Although there are minor signs of this stress on a few of the lower cabinet doors, the more severe cases of delamination are occurring on the doors and framework of mainly upper units. “The cabinets above the stove are the worst” describes Mrs. Willow. “It’s gotten to the point where I feel I have to open the cabinet doors every time I boil water, so to lessen the effect of the steam hitting them directly.”

“Plus,” she continued, “I’ve had to move my toaster-oven from its spot under the corner cabinet, and set it on a nearby table beside the crock pot, while the underside of the cabinet that’s situated over the little toaster, is starting to peal as well.”

Being of Mediterranean descent, Mrs. Willow loves to cook. This passion has her regularly boiling water, while simultaneously operating counter top appliances, which unfortunately have created a room environment with a humidity level slightly under that of a Turkish bath. What boost of humidity her tears add to the kitchen area is unknown, but the resulting salt deposits on the counter and hardwood flooring cannot be good.

Solution? Weeping Willow refuses to modify her cooking habits, and with local fresh corn soon to be available, she expects to be keeping all four stovetop burners on high for about a three-week stretch, pumping enough boiled water to effectively change the climate zone in her neighborhood from temperate, to humid subtropical. As a result, there will be no modification or change to what’s causing the moisture and humidity issues.

Can we change the cabinet doors to something more resistant to moisture than a regular PVC wrapped product? Materials such as stainless steel or glass can hold up to sustained high moisture, but the cost of switching to such a series of doors and hardware would be exorbitant. Plus, this style of cabinetry would be far from the standard colonial or shaker type panel door that Mrs. Willow prefers. Solid wood or solid MDF cabinet doors come stained or painted, and due to them being effectively contained in this manner, would certainly resist the effects of moisture, but not forever.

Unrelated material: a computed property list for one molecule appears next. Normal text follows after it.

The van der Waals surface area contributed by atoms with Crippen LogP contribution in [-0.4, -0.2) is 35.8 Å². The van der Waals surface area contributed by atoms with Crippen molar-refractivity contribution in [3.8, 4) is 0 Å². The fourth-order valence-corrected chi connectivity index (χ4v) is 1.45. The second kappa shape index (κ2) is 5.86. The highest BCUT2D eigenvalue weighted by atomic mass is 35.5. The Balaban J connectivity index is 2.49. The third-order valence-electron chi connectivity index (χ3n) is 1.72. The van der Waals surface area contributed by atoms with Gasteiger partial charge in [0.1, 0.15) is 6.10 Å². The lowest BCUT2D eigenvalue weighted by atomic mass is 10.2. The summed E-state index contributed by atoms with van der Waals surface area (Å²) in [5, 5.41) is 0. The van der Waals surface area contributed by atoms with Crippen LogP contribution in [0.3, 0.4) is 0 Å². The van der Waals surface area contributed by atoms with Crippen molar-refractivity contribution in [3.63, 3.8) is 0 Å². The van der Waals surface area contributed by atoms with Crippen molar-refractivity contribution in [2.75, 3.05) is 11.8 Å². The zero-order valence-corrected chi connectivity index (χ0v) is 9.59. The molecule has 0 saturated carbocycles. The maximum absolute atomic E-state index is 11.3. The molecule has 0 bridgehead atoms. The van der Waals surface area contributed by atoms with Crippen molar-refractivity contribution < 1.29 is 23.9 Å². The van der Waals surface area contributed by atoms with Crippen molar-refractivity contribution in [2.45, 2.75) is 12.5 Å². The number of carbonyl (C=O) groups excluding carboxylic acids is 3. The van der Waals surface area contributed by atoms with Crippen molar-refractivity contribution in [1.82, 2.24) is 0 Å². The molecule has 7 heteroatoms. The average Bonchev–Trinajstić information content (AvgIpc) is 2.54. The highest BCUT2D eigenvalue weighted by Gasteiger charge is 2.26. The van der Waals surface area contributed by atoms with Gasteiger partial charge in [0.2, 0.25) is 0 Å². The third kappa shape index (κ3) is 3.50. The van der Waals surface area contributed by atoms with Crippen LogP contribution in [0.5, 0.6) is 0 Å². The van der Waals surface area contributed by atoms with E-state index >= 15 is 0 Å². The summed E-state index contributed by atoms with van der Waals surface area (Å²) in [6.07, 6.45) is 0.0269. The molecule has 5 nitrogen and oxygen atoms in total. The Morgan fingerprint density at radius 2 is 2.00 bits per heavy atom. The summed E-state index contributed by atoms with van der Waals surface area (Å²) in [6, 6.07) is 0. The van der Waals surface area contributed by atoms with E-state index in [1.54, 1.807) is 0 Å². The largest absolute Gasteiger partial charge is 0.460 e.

Therefore, with our goal being to keep the costs of satisfaction to a minimum, and with Weeping Willow having no desire to drastically change the entire cabinetry, but perhaps replace only the affected cabinet doors, the solution to this moisture dilemma will have to be mechanical. Basically, the $50 existing range hood will have to be go, and should see its last hurrah as the feature item in next week’s garage sale. It’ll be replaced by a 400-500 cfm, exterior venting, range hood unit that will be able to expel steam as quickly as it’s produced.

Next, we’ll check the HRV (heat recovery ventilation unit). If it’s old, replace it. If it’s nonexistent, let’s get one hooked up to the existing furnace. The HRV works in conjunction with the furnace fan and ductwork, drawing fresh air in, and expelling stale air out, operating 24/7, while also balancing the humidity levels in the home.

Then, let’s allow for more air movement by de-cluttering, or basically moving those counter top appliances into drawers or cupboards. Next, replace the center light fixture with a lighted ceiling fan. We need air movement, and this will help big time. Finally, and if humidity levels remain high, we’ll plug in a dehumidifier.
Case #647 closed.

Good building.

As published by the Standard-Freeholder
Handyman's Hints Standard-Freeholder Cornwall Ontario by Chris Emard

Inevitable roof moss

Some things are inevitable.

Every time I watch a movie called Titanic, the ship always sinks. Just the other day, I caught the 1997 version of “Titanic” about midway through the movie. Even though I’ve watched this same film about five times, albeit in portions, I still held hope that maybe the ship wouldn’t sink this time. But it did. You would have thought Captain E.J. Smith could have avoided that darn iceberg, since it hadn’t moved in 20 years, while Leonardo DiCaprio still managed to slip into the frigid ocean waters and die, after once again failing to find a half decent floatation device to support both he and Kate Winslet.

Spring and fall in our part of the world means our local weather reporters need only to remember three words when describing what atmospheric conditions we all have to look forward to in the morning, them being “wet and cloudy”.